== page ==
Dr Margaret Cunningham

Research Fellow

University of Stirling University of Stirling, Stirling, FK9 4LA

Dr Margaret Cunningham

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About me

About me

I studied my Psychology degree in University of Edinburgh, graduating in 1997. After working for several years as a graduate management trainee and later as a senior manager in Standard Life Assurance Company, I moved to University of Stirling to complete my Masters in Health Psychology. I gained my PhD from the University of Stirling in 2011, and then worked as a postdoctoral researcher in the University of Stirling and James Cook University, Australia. I returned to Stirling in 2013 as an IMPACT fellow, and became a lecturer in spring 2014. I now work part-time as a senior research fellow in the NMAHP-RU on the eMERGe project, developing guidelines for meta-ethnograpy reporting.  

Research

My research is in the area of Health Psychology, and I am particularly interested in the self-management of chronic disease. My research to date has focused on Peripheral Arterial Disease – a common cardiovascular disease; and on the experience of living with cancer. My research investigates patients’ understanding and motivation to self-manage their disease, and tests techniques to improve self-management. I am also interested in health services research – particularly how the healthcare system affects patients' self-management behaviour. I use both qualitative and quantitative techniques in my research.

Outputs (30)

Outputs

Lecture

France E, Uny I, Ring N, Jepson R, Noyes J, Maxwell M, Duncan E, Turley R, Cunningham M & Roberts R (2018) What's a meta-ethnography and how do you do it? (Presentation) International Institute for Qualitative Methods 16th Conference, Banff, Canada, 29.04.2018-03.05.2018.

Article

Fernando M, Crowther R, Cunningham M, Lazzarini P, Sangla K, Buttner P & Golledge J (2016) The reproducibility of acquiring three dimensional gait and plantar pressure data using established protocols in participants with and without type 2 diabetes and foot ulcers. Journal of Foot and Ankle Research, 9, Art. No.: 4. https://doi.org/10.1186/s13047-016-0135-8

Article

Morris D, Cunningham M, Ahimastos AA, Kingwell BA, Pappas E, Bourke M, Reid CM, Stijnen T, Dalman RL, Aalami OO, Lindeman JH, Norman PE, Walker PJ, Fitridge R, Bourke B, Dear AE, Pinchbeck J, Jaeggi R & Golledge J (2015) TElmisartan in the management of abDominal aortic aneurYsm (TEDY): The study protocol for a randomized controlled trial. Trials, 16, Art. No.: 274. https://doi.org/10.1186/s13063-015-0793-z

Article

Morris D, Rodriguez A, Moxon JV, Cunningham M, McDermott M, Myers J, Leeper N, Jones R & Golledge J (2014) Association of lower extremity performance with cardiovascular and all-cause mortality in patients with peripheral artery disease: A systematic review and meta-analysis. Journal of the American Heart Association, 3 (4), Art. No.: e001105. https://doi.org/10.1161/JAHA.114.001105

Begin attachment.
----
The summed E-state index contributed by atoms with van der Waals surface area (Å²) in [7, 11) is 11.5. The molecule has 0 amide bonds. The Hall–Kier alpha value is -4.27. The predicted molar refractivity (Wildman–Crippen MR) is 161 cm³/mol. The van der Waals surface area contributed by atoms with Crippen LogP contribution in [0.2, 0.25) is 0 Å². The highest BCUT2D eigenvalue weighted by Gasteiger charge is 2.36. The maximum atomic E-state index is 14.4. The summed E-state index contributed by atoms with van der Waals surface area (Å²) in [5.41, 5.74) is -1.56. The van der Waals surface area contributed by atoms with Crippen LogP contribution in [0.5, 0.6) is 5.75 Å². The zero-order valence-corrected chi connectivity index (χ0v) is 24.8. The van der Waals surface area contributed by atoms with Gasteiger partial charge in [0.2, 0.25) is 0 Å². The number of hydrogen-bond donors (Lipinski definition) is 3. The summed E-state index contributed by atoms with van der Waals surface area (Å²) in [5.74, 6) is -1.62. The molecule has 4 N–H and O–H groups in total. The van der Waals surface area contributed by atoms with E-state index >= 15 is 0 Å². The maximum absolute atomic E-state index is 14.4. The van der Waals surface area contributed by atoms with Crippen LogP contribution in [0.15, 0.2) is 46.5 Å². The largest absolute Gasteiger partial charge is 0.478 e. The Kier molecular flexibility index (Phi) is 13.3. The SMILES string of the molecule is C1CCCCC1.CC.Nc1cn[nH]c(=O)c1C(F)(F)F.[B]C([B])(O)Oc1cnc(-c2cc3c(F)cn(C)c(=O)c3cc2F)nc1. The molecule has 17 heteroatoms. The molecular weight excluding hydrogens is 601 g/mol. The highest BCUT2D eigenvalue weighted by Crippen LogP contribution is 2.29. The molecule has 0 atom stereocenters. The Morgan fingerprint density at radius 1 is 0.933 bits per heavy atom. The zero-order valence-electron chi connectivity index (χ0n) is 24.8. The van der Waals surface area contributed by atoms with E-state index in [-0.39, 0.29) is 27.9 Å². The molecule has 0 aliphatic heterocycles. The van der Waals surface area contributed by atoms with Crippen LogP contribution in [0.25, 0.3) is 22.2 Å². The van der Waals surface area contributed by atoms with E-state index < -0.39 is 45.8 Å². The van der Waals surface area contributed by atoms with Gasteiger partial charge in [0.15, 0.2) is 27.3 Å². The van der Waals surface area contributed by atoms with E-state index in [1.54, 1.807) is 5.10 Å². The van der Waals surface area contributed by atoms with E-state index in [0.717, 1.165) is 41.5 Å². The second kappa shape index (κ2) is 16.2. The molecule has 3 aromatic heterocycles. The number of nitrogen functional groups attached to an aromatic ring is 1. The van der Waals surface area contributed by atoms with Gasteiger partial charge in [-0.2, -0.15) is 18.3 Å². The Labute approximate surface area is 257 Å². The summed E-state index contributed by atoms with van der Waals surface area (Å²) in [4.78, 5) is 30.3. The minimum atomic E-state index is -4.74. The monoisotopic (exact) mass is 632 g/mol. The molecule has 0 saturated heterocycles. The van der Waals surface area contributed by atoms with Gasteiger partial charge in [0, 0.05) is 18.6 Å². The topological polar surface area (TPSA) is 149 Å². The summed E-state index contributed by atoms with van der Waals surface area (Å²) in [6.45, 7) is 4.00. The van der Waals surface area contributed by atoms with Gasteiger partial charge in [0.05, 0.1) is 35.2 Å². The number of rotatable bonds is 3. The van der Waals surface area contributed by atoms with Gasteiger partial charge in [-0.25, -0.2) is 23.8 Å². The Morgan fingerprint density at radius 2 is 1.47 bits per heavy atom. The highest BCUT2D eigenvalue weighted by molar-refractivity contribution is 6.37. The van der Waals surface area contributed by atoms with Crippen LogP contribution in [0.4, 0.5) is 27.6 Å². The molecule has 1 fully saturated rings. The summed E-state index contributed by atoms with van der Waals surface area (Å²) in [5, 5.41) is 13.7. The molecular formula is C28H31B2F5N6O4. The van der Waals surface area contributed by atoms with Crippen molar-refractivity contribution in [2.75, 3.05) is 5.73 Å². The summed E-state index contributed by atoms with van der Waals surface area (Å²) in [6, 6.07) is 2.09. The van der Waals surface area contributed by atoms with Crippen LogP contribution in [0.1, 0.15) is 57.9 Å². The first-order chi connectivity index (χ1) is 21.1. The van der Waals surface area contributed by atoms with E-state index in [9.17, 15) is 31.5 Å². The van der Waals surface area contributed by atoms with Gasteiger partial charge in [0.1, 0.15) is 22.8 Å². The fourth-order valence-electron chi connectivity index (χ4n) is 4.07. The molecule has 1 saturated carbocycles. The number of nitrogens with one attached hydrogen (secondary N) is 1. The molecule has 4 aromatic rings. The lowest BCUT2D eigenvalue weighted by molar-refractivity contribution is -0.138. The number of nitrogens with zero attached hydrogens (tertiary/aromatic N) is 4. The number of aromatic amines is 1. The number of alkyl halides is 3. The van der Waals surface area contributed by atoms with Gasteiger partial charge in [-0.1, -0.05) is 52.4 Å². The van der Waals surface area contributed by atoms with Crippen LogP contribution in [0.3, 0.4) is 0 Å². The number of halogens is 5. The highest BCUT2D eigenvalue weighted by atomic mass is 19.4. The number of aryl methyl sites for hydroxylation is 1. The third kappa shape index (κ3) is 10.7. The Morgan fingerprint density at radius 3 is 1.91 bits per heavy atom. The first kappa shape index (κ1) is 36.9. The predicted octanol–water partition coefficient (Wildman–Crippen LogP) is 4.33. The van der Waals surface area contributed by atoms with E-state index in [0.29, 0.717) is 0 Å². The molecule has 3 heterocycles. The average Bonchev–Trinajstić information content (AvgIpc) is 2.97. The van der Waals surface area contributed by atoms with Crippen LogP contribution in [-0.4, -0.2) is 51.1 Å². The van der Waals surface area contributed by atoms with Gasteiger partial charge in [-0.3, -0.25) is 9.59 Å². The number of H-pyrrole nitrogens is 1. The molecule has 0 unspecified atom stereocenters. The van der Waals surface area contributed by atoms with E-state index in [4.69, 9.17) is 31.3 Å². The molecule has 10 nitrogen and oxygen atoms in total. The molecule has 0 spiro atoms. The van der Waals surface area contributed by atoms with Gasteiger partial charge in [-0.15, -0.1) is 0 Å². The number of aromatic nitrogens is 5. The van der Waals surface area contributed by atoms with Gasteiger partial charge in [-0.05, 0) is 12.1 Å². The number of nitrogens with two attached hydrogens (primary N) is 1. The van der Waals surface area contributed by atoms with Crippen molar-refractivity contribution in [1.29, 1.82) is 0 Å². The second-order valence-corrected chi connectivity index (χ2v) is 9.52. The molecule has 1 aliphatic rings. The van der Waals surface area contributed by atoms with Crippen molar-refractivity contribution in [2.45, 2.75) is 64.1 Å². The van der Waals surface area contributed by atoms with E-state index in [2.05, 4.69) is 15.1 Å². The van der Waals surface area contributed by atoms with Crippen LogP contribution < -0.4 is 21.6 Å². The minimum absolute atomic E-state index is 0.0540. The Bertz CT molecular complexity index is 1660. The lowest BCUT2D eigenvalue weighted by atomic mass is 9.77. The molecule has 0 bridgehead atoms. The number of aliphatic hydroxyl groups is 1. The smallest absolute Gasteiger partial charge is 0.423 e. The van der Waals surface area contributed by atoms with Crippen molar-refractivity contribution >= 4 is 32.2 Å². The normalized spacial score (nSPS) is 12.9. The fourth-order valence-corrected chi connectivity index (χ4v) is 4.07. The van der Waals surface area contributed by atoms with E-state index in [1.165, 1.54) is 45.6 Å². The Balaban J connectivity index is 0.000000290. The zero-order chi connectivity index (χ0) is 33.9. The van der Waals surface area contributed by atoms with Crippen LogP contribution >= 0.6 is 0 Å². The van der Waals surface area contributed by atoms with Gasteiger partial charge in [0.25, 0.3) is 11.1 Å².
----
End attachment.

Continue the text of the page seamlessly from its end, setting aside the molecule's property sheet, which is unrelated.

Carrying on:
Article

Fernando M, Crowther R, Pappas E, Lazzarini P, Cunningham M, Sangla K, Buttner P & Golledge J (2014) Plantar Pressure in Diabetic Peripheral Neuropathy Patients with Active Foot Ulceration, Previous Ulceration and No History of Ulceration: A Meta-Analysis of Observational Studies. PLoS ONE, 9 (6), Art. No.: e99050. https://doi.org/10.1371/journal.pone.0099050

Article

Fernando M, Crowther R, Lazzarini P, Sangla K, Cunningham M, Buttner P & Golledge J (2013) Biomechanical characteristics of peripheral diabetic neuropathy: A systematic review and meta-analysis of findings from the gait cycle, muscle activity and dynamic barefoot plantar pressure. Clinical Biomechanics, 28 (8), pp. 831-845. https://doi.org/10.1016/j.clinbiomech.2013.08.004

Meeting Abstract

Cunningham M, Swanson V, O'Carroll R & Holdsworth R (2012) Durability of a brief psychological intervention to increase walking in patients with intermittent claudication-1-year follow-up of a randomised controlled trial. 46th Annual Scientific Meeting of the Vascular Society of Great Britain and Ireland, Edinburgh, 24/11/2011 - 26/11/2011. British Journal of Surgery, 99 (S3), pp. 7-7. https://doi.org/10.1002/bjs.8725

Meeting Abstract

Cunningham M, Swanson V, O'Carroll R & Holdsworth R (2011) Modifying the illness and treatment beliefs of patients with intermittent claudication increases daily walking and reduces demand for vascular intervention - Results from a randomised controlled trial. 45th Annual Scientific Meeting of the Vascular Society of Great Britain and Ireland, Brighton, 24/11/2010 - 26/11/2010. British Journal of Surgery, 98 (Supplement 1), pp. 8-9.